On that note, let’s remind ourselves that there’s a display of international unity and young talent taking place in Sofia in less than a week’s time. Junior Eurovision is so close that the competing acts have set foot on Bulgarian soil and are swapping email addresses (or, to be more ‘down with the kids’, Twitter handles and Snapchat names) as we speak. I still have nine reviews and a prediction post to cram in before the show starts, so I’d better cut this intro short (well, short by my standards) and get cracking!
TODAY’S EBJ JUNIOR JURY
Lukman Andi Uleng Lukman’s back for another round of reviews, having had his say on Armenia, Montenegro, the Netherlands and Serbia in the first installment. The highest number of points he parted with last time was seven, so will he ramp things up today by giving Australia, Belarus, Georgia or Ukraine the big douze…or even an eight or ten? Spoiler alert: yes, he will!
Penny K ‘Hi, I’m Penny *waves from other side of laptop*, a uni student from Michigan in the USA (the land where the ESC only shows up on the last page of the paper every 5-10 years, and never on the radio). I’m kind of late to the club since I started watching Eurovision in 2010, and Junior three years later since there wasn’t anything to do during off-season and I had nothing to blog-rant about. As of so far, my favorite JESC entries are Sokal (Belarus 2014), Mama (Armenia 2010), and Det Är Dit Vi Ska (Sweden 2013).’
Jaz ‘Hello, yet again. This time on Jaz Tries To Write An Original Bio Instead of Repeating Herself and Boring You All To Tears, I’m going to rank all editions of JESC by overall strength of the entries, from best to worst (though at it’s worst, Junior remains awesome, in my opinion. So here goes: 2014, 2011, 2005, 2013, 2009, 2010, 2003, 2006, 2012, 2007, 2004 and 2008. Got it? Because I’m going to test you on the precise order later. Not. There’s too much reviewing to be done!’
The Junior Jury is ready to rumble – and Bella, Ruslan, The Virus and Anna are presumably waiting to hear our verdict (even though they’re on the ground in Bulgaria and have far more exciting things to do and think about). So let’s put them out of their misery in 5, 4, 3, 2, 1…now, basically.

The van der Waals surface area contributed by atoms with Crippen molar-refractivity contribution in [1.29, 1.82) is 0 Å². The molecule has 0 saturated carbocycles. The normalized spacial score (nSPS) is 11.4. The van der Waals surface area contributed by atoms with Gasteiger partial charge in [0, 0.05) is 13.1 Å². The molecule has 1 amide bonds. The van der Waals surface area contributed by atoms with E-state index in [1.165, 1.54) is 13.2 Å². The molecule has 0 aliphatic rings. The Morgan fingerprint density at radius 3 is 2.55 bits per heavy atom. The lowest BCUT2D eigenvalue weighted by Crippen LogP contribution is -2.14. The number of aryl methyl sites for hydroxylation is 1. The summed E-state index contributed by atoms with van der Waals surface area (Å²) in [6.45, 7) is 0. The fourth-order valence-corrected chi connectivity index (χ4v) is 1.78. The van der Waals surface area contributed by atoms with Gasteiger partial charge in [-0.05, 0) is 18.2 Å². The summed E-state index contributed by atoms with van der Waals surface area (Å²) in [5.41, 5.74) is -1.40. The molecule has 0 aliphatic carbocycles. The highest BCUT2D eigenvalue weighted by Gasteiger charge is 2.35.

Lukman It’s wonderful to see Australia represented at this year’s event – especially by a girl as talented as Bella Paige. My Girls is a really high-quality song, and even beats many adult Eurovision songs in terms of quality. As much as I appreciate the song and recognise the positives, at the end of the day, it isn’t the type of music I normally listen to. But it does have some amazing hooks in there that make it interesting. All the best to Australia! 8 points.
Penny If no one told me that this was a Junior Eurovision song performed by a 14-year-old, then I would have thought it was your standard hit ballad on the radio. It’s definitely well-sung, well-produced, and a good Ohrwurm. Judging by her performances, I’ve no doubt that Bella’s able to pull this off live. It’s uplifting, which is really nice when trying to get through a meltdown. At the same time, it sounds like a hit because it also sounds super generic, like I’ve heard the tune somewhere else before. Part of me is also thinking that a major reason it’s so catchy is simply because it’s in English, so the words are predictable and flow easily, like a Swedish schlager entry. Either way, it’s definitely a solid entry to wave the Australian flag. 8 points.
Jaz I can’t believe I’m about to review an Australian JESC entry. The fact that I said something similar six months ago when reviewing Guy Sebastian’s Tonight Again makes me wonder what could possibly happen in the next chapter of the Aussie Eurovision story (which European event will we wangle an invitation to next?). But those wonderings can wait for another time and another post. Onto My Girls! This track is perfectly suited to JESC, which is odd given that it wasn’t written with the contest in mind – but a big belter of a ballad feat. empowering (though rather cliché) lyrics, performed by a small child with a massive voice, is the kind of thing Junior dreams are made of. I’d describe it as Ell & Nikki’s Running Scared with more oomph (it’s the oh-oh-oh bits that give me that vibe), or as a less annoying version of Girl On Fire by Alicia Keys. ‘Less annoying’ is not a description that extends to the lyrics, though…the cheesy predictability of lines like ‘I know she has wings to soar’ is nauseating *gags*. Still, I’d consider myself a member of Team Bella – albeit partly because I have to. My country is being represented in a Eurovision event again, and what kind of Aussie would I be if I refused to support that? I don’t like Vegemite or cricket, so there’s already a few strikes against me. Sitting on my patriotism and squashing it for a second, I’ll confess that My Girls is far from being my favourite entry of the year – but neither was Tonight Again, and look how that went down in Vienna. Bella’s song is strong and has a catchy chorus, and she is a vocal force to be reckoned with. Both song and singer prove that once again, Australia is taking participation seriously, and that’s something I’m proud of. If we were to win in Sofia (though I suspect we won’t) rest assured you’ll be able to hear my hysterical screams wherever you’re watching from. 8 points.